NORWAY — Town officials hope to make improvements to the Norway Lake dam next year for better control of the water level.

The plan is to use up to $100,000 to repair the dam, either in 2015 or 2016.

“It’s not a cause for immediate alarm, but is part of a maintenance program,” Town Manager David Holt said Monday. Money is set aside each year for the maintenance of the dam.

Holt said water has been seeping around the boards for a while, but there has been no particular increase in the amount this year. It has, however, caused a problem in keeping the water level where officials want it, he said.

The dam was last inspected in 2011 and was found to be in satisfactory condition, Lynnette Miller of the Maine Emergency Management Agency said.

The dam is one of two that regulate water levels in the 5-mile-long Norway Lake, also known as Pennesseewassee Lake. The dam at the top of Water and Main streets at the outlet of the lake is controlled by the town, while a private dam at the corner of Lower Main Street and Route 26 by Aubuchon Hardware is controlled by a private power company.

Over the years, the Norway Lake Association has complained about the lake level. If the lake level gets too high, the water threatens homes along the lakefront and erodes the soil. If the water level falls too low, boats can be damaged.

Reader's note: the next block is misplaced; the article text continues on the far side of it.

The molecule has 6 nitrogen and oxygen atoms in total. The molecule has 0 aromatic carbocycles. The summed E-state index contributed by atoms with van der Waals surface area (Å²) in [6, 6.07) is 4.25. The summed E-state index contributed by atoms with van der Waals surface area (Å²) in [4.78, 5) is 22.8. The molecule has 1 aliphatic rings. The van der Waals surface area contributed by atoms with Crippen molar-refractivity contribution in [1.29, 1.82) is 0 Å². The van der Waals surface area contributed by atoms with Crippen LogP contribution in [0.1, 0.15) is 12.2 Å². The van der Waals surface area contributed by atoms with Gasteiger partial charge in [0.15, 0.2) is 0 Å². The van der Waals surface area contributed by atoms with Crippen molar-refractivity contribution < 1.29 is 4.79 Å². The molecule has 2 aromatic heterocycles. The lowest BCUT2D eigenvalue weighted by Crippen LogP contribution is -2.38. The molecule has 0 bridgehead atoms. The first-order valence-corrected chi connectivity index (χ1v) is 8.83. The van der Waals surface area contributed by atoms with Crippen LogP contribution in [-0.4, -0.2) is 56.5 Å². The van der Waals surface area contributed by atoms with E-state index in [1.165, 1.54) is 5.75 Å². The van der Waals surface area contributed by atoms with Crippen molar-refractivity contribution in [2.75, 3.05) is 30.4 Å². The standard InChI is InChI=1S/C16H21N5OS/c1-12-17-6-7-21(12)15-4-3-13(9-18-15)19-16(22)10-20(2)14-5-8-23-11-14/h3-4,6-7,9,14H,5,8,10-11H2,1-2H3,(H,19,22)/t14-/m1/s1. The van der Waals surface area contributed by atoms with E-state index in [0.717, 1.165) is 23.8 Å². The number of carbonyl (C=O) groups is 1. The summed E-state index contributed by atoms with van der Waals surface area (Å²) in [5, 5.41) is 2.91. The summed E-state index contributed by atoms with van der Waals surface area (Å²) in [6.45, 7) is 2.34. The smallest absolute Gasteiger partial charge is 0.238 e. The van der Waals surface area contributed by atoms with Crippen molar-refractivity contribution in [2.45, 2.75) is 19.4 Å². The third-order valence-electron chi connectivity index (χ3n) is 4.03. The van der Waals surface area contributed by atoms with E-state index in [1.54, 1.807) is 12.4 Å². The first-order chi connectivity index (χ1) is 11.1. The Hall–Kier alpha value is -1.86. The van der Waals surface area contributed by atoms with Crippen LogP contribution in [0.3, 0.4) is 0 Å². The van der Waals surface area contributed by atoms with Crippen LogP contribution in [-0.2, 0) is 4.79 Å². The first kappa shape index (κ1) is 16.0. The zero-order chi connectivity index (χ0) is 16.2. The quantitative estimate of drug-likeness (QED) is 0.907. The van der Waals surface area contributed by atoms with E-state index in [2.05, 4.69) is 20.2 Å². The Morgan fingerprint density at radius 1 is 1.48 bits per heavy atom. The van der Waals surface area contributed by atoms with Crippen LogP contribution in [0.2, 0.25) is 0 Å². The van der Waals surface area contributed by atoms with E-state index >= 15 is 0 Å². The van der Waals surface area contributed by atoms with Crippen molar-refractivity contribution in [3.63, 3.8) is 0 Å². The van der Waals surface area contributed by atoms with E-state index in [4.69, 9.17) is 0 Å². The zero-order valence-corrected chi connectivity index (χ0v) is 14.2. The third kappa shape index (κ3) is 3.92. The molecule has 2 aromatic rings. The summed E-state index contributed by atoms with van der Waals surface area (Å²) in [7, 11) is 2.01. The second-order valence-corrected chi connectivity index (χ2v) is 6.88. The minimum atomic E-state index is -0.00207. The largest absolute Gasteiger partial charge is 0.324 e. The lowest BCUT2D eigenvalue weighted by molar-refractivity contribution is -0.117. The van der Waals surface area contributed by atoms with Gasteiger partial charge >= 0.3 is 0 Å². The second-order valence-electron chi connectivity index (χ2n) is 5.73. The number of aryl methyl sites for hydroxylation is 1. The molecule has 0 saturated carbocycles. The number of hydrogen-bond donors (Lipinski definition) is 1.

Boards can be raised or lowered to control the level of the water, Holt said.

Holt said work was done about 15 years ago on the gate, which is housed in a small building on top of the dam and used to lower the water level in a hurry, if necessary.

The dam at the outlet of Pennesseewassee Lake 24 the state classifies as “high hazard potential.”

The designation means that misoperation or failure of the dam could affect property and lives downstream. In this case, it would be the downtown business district.

It does not mean that the dam is a danger, Miller said. The county has an emergency preparedness plan in place in case of a breach, she said.

The dam is believed to have been built in about 1930 by Central Maine Power Co., according to MEMA records, but a dam has been in that location for many more years.

 In 1947, a CMP crew put on a coffer dam with concrete reinforcement and old wood was replaced.

[email protected]


Only subscribers are eligible to post comments. Please subscribe or to participate in the conversation. Here’s why.

Use the form below to reset your password. When you've submitted your account email, we will send an email with a reset code.